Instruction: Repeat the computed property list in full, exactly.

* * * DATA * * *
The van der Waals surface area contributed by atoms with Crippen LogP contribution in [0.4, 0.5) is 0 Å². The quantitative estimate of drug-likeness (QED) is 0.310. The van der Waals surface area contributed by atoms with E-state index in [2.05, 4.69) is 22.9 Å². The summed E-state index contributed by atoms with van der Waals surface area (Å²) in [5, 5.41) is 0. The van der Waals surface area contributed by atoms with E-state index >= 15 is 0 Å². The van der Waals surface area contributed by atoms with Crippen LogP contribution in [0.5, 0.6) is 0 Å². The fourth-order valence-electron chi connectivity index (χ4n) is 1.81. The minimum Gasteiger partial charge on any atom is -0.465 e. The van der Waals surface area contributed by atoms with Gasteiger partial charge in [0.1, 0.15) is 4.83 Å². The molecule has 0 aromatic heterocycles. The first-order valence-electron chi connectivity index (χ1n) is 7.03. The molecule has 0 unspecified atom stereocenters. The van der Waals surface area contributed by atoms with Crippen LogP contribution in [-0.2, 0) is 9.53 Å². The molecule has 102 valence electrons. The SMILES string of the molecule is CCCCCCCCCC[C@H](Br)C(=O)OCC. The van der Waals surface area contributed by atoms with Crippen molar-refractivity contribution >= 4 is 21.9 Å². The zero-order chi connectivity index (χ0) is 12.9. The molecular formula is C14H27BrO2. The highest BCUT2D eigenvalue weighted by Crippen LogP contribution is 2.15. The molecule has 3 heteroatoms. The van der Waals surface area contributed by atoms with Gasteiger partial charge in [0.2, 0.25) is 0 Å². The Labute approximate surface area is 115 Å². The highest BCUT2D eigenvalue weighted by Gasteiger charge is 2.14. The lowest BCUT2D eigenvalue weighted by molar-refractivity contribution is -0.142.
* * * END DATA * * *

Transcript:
The van der Waals surface area contributed by atoms with Crippen LogP contribution in [0.4, 0.5) is 0 Å². The quantitative estimate of drug-likeness (QED) is 0.310. The van der Waals surface area contributed by atoms with E-state index in [2.05, 4.69) is 22.9 Å². The summed E-state index contributed by atoms with van der Waals surface area (Å²) in [5, 5.41) is 0. The van der Waals surface area contributed by atoms with E-state index >= 15 is 0 Å². The van der Waals surface area contributed by atoms with Crippen LogP contribution in [0.5, 0.6) is 0 Å². The fourth-order valence-electron chi connectivity index (χ4n) is 1.81. The minimum Gasteiger partial charge on any atom is -0.465 e. The van der Waals surface area contributed by atoms with Gasteiger partial charge in [0.1, 0.15) is 4.83 Å². The molecule has 0 aromatic heterocycles. The first-order valence-electron chi connectivity index (χ1n) is 7.03. The molecule has 0 unspecified atom stereocenters. The van der Waals surface area contributed by atoms with Crippen LogP contribution in [-0.2, 0) is 9.53 Å². The molecule has 102 valence electrons. The SMILES string of the molecule is CCCCCCCCCC[C@H](Br)C(=O)OCC. The van der Waals surface area contributed by atoms with Crippen molar-refractivity contribution >= 4 is 21.9 Å². The zero-order chi connectivity index (χ0) is 12.9. The molecular formula is C14H27BrO2. The highest BCUT2D eigenvalue weighted by Crippen LogP contribution is 2.15. The molecule has 3 heteroatoms. The van der Waals surface area contributed by atoms with Gasteiger partial charge in [0.2, 0.25) is 0 Å². The Labute approximate surface area is 115 Å². The highest BCUT2D eigenvalue weighted by Gasteiger charge is 2.14. The lowest BCUT2D eigenvalue weighted by molar-refractivity contribution is -0.142.